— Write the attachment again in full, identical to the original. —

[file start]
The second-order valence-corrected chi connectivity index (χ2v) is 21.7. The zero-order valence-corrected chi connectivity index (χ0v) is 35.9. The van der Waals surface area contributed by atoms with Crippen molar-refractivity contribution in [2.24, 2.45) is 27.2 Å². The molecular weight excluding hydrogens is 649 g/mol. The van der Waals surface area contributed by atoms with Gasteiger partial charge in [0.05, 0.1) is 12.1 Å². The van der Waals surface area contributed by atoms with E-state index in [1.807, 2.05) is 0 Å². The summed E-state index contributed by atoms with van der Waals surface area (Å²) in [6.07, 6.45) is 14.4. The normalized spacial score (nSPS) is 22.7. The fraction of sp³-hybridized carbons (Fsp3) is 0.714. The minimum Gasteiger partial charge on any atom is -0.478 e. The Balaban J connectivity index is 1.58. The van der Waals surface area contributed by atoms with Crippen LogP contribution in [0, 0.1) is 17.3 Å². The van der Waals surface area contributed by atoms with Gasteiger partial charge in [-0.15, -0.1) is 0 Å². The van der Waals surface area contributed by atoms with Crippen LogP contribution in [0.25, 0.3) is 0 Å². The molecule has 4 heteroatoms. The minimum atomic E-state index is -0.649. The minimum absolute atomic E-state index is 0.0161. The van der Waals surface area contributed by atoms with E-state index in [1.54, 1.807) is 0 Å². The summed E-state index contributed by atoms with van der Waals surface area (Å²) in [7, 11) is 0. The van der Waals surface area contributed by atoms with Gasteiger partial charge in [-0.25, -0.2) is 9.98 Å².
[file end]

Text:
The second-order valence-corrected chi connectivity index (χ2v) is 21.7. The zero-order valence-corrected chi connectivity index (χ0v) is 35.9. The van der Waals surface area contributed by atoms with Crippen molar-refractivity contribution in [2.24, 2.45) is 27.2 Å². The molecular weight excluding hydrogens is 649 g/mol. The van der Waals surface area contributed by atoms with Gasteiger partial charge in [0.05, 0.1) is 12.1 Å². The van der Waals surface area contributed by atoms with E-state index in [1.807, 2.05) is 0 Å². The summed E-state index contributed by atoms with van der Waals surface area (Å²) in [6.07, 6.45) is 14.4. The normalized spacial score (nSPS) is 22.7. The fraction of sp³-hybridized carbons (Fsp3) is 0.714. The minimum Gasteiger partial charge on any atom is -0.478 e. The Balaban J connectivity index is 1.58. The van der Waals surface area contributed by atoms with Crippen LogP contribution in [0, 0.1) is 17.3 Å². The van der Waals surface area contributed by atoms with Gasteiger partial charge in [-0.15, -0.1) is 0 Å². The van der Waals surface area contributed by atoms with Crippen LogP contribution in [0.25, 0.3) is 0 Å². The molecule has 4 heteroatoms. The minimum atomic E-state index is -0.649. The minimum absolute atomic E-state index is 0.0161. The van der Waals surface area contributed by atoms with E-state index in [1.54, 1.807) is 0 Å². The summed E-state index contributed by atoms with van der Waals surface area (Å²) in [7, 11) is 0. The van der Waals surface area contributed by atoms with Gasteiger partial charge in [-0.25, -0.2) is 9.98 Å².